After World War II, Jabara flew his first jet aircraft in 1948, the Lockheed F-80 Shooting Star before transitioning to the North American F-86 Sabre. Jabara used this aircraft to shoot down multiple Soviet-built MiG-15 jets during the Korean War. He achieved his first confirmed air victory of the war on 3 April 1951. A month later he scored his fifth and sixth victories, making him the first American jet ace in history. He eventually scored 15 victories, giving him the title of "triple ace". Jabara was ranked as the second-highest-scoring U.S. ace of the Korean War. He received the Distinguished Service Cross, Silver Star, Distinguished Flying Cross, Air Medal, and the British Distinguished Flying Cross for his accomplishments in combat.
Following the war, Jabara held a series of commands at various Air Force bases across the United States. He flew the Lockheed F-104 Starfighter and later the Convair B-58 Hustler. In 1966, Colonel Jabara was traveling with his family to their new home when his daughter crashed the car he was in, killing them both. They were buried together at Arlington National Cemetery. In recognition of his contributions to military aviation, an airport outside of Wichita, Kansas was named in his honor and each year the United States Air Force Academy alumni association bestows the Jabara Award upon an Academy graduate whose aerospace accomplishments demonstrate superior performance.
|The Colonel's Jet|
|The Colonel and His Daughter's Final Resting Place|
I had the privilege of visiting the Colonel's grave at Arlington. I had not known the circumstances of his death until I saw his grave site. When I saw that his 16-year old daughter was buried with him, I had to know the whole story. Here's what I found...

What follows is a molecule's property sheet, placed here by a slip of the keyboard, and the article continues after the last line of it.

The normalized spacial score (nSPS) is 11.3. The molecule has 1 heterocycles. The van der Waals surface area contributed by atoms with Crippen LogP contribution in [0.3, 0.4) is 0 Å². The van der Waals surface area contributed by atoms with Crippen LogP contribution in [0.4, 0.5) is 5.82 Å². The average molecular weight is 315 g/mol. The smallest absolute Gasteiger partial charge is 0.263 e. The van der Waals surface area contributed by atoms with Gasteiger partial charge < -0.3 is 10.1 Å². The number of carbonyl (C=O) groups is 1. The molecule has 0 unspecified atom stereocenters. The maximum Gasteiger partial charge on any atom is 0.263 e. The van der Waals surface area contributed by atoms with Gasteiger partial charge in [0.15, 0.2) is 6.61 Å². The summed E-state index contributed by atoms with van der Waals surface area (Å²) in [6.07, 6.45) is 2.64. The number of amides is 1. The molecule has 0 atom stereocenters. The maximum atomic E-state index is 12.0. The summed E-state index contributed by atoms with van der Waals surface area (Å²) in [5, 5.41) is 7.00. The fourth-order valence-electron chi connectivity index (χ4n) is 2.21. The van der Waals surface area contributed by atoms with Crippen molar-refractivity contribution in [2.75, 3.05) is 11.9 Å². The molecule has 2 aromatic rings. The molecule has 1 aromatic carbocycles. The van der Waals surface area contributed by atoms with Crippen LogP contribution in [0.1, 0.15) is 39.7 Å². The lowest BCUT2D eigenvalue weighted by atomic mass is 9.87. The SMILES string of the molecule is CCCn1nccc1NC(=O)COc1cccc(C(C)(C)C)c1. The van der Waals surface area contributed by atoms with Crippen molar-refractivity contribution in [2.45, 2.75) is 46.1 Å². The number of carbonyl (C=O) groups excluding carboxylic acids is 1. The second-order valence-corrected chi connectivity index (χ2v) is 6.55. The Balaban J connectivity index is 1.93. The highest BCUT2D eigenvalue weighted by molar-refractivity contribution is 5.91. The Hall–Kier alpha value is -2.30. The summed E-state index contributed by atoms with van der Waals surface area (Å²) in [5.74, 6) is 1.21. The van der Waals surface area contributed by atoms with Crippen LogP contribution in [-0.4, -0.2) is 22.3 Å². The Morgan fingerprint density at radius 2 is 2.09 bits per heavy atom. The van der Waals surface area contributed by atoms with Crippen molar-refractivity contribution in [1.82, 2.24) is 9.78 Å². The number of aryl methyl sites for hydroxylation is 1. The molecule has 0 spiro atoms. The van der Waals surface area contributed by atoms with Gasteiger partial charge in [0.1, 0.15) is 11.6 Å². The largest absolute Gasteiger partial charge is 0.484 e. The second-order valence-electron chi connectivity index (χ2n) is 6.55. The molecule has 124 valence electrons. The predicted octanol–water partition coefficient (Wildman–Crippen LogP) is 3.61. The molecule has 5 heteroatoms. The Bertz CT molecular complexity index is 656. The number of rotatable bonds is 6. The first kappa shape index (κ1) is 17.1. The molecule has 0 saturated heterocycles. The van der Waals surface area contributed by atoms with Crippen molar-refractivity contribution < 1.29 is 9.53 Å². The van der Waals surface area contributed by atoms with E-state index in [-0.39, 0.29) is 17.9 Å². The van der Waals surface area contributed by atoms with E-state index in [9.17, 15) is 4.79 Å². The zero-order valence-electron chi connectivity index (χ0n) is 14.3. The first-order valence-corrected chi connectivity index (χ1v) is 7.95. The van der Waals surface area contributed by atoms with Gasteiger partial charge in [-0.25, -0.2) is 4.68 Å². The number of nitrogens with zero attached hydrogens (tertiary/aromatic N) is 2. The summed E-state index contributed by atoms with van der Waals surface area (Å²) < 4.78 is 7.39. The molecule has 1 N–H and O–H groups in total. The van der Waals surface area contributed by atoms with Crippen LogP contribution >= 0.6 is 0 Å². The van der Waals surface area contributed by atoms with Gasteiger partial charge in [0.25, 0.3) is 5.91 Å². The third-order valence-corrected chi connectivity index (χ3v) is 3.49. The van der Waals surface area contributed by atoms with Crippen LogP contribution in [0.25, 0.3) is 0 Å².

While traveling to Myrtle Beach, South Carolina, where his family would stay while he returned to combat in Vietnam, Jabara and his 16-year old daughter Carol Anne died in a car accident in Delray Beach, Florida on 17 November 1966. The Jabara family were in two cars that day, on their way to a new home in South Carolina where his wife Nina and their children—James Jr., Carol Anne, Jeanne, and Cathy—would reside during Jabara's combat tour. Carol Anne was driving a Volkswagen with her father as a passenger in the back seat. She lost control of the car going through a construction zone, when she initially veered onto a grass median. She swerved back onto the highway but during the rapid turn, she lost control and the vehicle returned to the median where it rolled several times. Jabara sustained head injuries and was pronounced dead on arrival at a Delray hospital, and Carol Anne died two days later. A memorial service was held for Jabara at Homestead Air Force Base with a missing man formation fly-by. Jabara and his daughter were buried together in a single grave at Arlington National Cemetery. His grandson Lt. Nicholas Jabara, a 2001 graduate of the United States Air Force Academy, was killed during pilot training in a T-37 accident on 31 January 2002.
Some families give so much for our freedom.
The Korean War is sometimes called "The Forgotten War". Not to me, not ever. My wife's parents survived World War II and then the Korean War. Many older Koreans when I was stationed there would nod politely at me when I passed by in uniform. One old grandfather in traditional attire actually stopped me on the street and, with tears in his eyes, thanked me for what my predecessors had done for the Korean people.
I cried with him.